Given that this is a relatively new area of IT expertise, employers may be more open to considering candidates with varied educational backgrounds. That said, “entry-level” jobs for these roles will likely be a challenge to find for candidates with limited experience, as these roles typically require an extensive knowledge of networking and systems administration and a bachelor’s degree. It’s not necessarily an impossibility, but those interested in information security may need to first get established in lower barrier or entry roles while building up their expertise and qualifications.
- BLS projected job outlook (2021–2031): 35 percent growth.2
- Common job titles: Network exploitation analyst, penetration tester, security analyst, IT security analyst.
5. Database administrators and architects
There’s a lot of data in the world—a lot. And we often take for granted being able to access it easily in an instant. As a database administrator, you would be the one to organize and securely store that ocean of 1s and 0s. This role requires an in-depth understanding of database languages like SQL, and you will need to grasp how data is used by various systems in order to properly structure its storage system.
It should be noted that the BLS reports that a bachelor’s degree—and sometimes even a master’s degree—is typically required for these roles. That said, employers may be willing to consider candidates with the right technical skills, particularly for junior-level positions.
- BLS Projected job outlook (2021–2031): Nine percent growth.2
- Common job titles: Database administration manager, database administrator, database analyst, database coordinator, system administrator.
6. Web developers and digital designers
Websites are an incredibly important part of any company. They’re the virtual storefront for many organizations, so it only makes sense for businesses to invest in their upkeep and design with a strong web development team. The duties of web developers and digital designers may vary depending on the size and needs of the organization, so it is important to understand the distinction between front-end and back-end development before applying.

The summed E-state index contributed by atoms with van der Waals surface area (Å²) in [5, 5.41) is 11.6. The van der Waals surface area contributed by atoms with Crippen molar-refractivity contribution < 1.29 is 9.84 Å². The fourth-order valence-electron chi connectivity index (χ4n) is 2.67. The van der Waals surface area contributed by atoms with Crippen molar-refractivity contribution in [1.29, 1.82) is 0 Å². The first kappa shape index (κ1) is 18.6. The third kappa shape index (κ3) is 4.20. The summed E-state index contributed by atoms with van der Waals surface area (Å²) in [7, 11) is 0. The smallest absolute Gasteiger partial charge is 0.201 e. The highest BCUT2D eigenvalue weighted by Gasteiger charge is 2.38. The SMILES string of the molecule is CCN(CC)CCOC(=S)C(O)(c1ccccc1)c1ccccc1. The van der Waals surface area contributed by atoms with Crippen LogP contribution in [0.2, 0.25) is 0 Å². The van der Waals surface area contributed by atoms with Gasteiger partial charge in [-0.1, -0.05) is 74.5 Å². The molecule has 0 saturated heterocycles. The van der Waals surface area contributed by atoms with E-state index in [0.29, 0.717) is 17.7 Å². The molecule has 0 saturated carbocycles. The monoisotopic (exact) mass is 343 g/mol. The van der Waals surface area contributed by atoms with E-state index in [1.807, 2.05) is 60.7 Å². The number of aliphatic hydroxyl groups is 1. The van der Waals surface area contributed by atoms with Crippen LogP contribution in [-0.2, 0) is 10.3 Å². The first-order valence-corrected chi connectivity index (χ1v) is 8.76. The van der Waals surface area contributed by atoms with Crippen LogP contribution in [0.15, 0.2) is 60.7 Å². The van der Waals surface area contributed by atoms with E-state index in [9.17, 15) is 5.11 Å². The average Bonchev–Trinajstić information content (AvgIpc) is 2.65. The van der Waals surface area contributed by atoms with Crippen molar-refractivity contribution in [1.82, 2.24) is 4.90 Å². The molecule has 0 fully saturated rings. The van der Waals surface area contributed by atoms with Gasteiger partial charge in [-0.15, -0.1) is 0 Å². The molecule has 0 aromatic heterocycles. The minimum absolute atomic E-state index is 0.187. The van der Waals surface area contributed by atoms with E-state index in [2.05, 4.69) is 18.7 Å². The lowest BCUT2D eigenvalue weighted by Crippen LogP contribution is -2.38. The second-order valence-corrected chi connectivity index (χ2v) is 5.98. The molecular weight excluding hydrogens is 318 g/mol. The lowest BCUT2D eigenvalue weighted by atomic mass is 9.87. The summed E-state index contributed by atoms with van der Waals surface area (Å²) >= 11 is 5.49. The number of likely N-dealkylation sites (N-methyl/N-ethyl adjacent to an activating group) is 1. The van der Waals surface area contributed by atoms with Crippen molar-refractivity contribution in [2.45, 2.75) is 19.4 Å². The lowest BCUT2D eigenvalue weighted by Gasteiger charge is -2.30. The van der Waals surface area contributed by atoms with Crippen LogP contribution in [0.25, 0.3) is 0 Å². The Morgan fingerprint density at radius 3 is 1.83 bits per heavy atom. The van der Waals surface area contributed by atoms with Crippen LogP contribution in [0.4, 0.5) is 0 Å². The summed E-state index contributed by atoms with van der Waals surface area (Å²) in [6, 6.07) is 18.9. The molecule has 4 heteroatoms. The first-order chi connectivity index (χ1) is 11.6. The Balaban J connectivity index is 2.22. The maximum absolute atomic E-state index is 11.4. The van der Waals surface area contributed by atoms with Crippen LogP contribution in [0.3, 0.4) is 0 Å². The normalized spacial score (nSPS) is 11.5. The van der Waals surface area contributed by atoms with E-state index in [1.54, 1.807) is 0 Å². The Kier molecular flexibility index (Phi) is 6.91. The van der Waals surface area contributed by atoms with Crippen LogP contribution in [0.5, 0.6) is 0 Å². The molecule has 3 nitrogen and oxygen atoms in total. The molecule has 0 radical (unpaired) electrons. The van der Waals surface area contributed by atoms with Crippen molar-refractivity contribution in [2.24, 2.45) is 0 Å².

The good news for aspiring developers without a bachelor’s degree is that these roles offer a chance for candidates to “show, not tell” their capabilities with a strong portfolio of work and just-for-fun web development projects.
- BLS projected job outlook (2021–2031): 23 percent growth2
- Common job titles: Web designer, front-end developer, back-end developer, e-commerce web developer, full-stack developer
Position yourself for a new entry-level tech job
There are no two ways around it—it’s a big decision to go back to school, and committing to a bachelor’s degree just might be too much for you right now. But that doesn’t mean you’re out of luck. As you can see, there are several intriguing tech careers that may be open to the right candidate—bachelor’s degree or not.
If you’re ready to take the first step toward a new career in technology, know that there are education options that can help. Check out the Rasmussen University School of Technology page to learn more about our associate’s degree and certificate program offerings.
1Burning-Glass.com (analysis of 38,619 entry-level technology job postings seeking candidates with an associate’s degree, high school diploma or vocational training, September 1, 2021 – August 31, 2022).
2Bureau of Labor Statistics, U.S. Department of Labor, Occupational Outlook Handbook, [accessed September 2022] www.bls.gov/ooh/. Information represents national, averaged data for the occupations listed and includes workers at all levels of education and experience. This data does not represent starting salaries. Employment conditions in your area may vary.